family nurse practitioner vs. pediatric nurse practitioner

FNP Vs. PNP: What’s the Difference?

Many nurses consider advancing their careers and becoming a nurse practitioner. These are many different types of nurse practitioners out there, including FNPs and PNPs. As you consider your future in nursing, you may also be wondering, “Should I become a family nurse practitioner (FNP) or a pediatric nurse practitioner (PNP)?”

The FNP and PNP career paths each offer the unique opportunity to make a difference in the lives of individuals and families. While both are rewarding and meaningful, deciding career path to follow – and which program to study – can be challenging. Of course, going to graduate school should best suit your career goals and interests. To better determine which professional nurse practitioner path is right for you, keep reading this guide. Below you will find definitions, descriptions, and differences between FNP vs. PNP degrees and developing careers.

Nurse Practitioner Overview

Nurse practitioners are advanced practice registered nurses (APRNs) who’ve earned a minimum of a Master’s of Science in Nursing (MSN). Nurse practitioners assess, diagnose, and treat patients with diverse conditions. However, their scope of work can vary greatly, depending on their specialization.

The U.S. Bureau of Labor Statistics projected that the nurse practitioner profession will skyrocket between 2020 and 2030. As one of the fastest-growing careers in the nation, the BLS estimated a 52% increase within the decade, adding 11,490 nurse practitioner jobs each year.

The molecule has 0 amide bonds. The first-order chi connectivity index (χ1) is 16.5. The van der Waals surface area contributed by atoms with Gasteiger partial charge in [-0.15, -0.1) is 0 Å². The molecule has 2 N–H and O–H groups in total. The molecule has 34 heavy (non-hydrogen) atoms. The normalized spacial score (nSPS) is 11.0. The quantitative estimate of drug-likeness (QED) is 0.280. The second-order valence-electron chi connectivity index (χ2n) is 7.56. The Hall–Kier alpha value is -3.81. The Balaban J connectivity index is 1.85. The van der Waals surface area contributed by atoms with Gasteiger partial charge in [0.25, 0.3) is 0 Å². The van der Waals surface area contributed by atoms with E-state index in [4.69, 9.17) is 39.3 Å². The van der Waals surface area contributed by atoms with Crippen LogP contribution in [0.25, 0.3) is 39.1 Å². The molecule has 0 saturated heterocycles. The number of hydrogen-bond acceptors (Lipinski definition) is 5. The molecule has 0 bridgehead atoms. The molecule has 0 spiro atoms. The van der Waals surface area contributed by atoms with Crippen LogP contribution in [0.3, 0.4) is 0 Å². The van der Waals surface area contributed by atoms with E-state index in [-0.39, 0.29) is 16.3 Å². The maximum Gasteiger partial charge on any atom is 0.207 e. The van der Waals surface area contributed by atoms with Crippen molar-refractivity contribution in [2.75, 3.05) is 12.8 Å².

Two specializations of nurse practitioners include family nurse practitioners (FNPs) and pediatric nurse practitioners (PNPs). Although the FNP and PNP concentrations are both considered APRNs, the two healthcare positions have an array of curriculum and career differences.

FNP vs. PNP: Distinctions Between Degrees and Duties

The general difference between family nurse practitioners vs. pediatric nurse practitioners is the patient populations they serve. FNPs provide care for patients across the lifespan, from infants to geriatrics. Meanwhile, PNPs only see patients under the age of 18.

As a result, FNPs have a more extensive range of potential career environments to choose from —hospitals, nursing homes, outpatient facilities, private practices, and more. In contrast, pediatric nurse practitioners are limited to children-focused work settings.

Additional differences between FNPs and PNPs include program and professional requirements, concentration content, career responsibilities, and salary potential, as detailed below.

FNP vs. PNP Program and Professional Requirements

Advanced practice registered nurses perform a very high level of care, and may serve as primary care providers to patients in need. Therefore, they must complete certain requirements before becoming eligible to practice. Every state has different requirements for APRNs. Additionally, every job title has different educational and licensure requirements.

For example, aspiring FNPs in Connecticut must:

  • Become a licensed registered nurse
  • Earn a Bachelor’s of Science in Nursing from an accredited nursing school
  • Successfully complete 30 hours of nursing practice
  • Complete a Master’s in Nursing program in a related specialty
  • Successfully pass the FNP certification exam, offered by either the American Nurse Credentialing Center (FNP-BC certification) or the American Association of Nurse Practitioners (FNP-C certification) – Learn about the differences here!
  • Apply for state certification
  • Renew board and state certifications as applicable

Similarly, pediatric nurse practitioners are required to:

  • Become a licensed registered nurse
  • Earn a Bachelor’s of Science in Nursing program accredited by the Commission on Collegiate Nursing Education (CCNE) or the Accreditation Commission for Education in Nursing (ACEN)
  • Gain one to three years of professional experience and complete applicable clinical hours in pediatrics
  • Complete a graduate nurse practitioner program specializing in pediatric care
  • Earn a Certified Pediatric Nurse Practitioner – Primary Care (CPNP-PC) certification or Certified Pediatric Nurse Practitioner – Acute Care (CPNP-AC) through the Pediatric Nursing Certification Board (PNCB)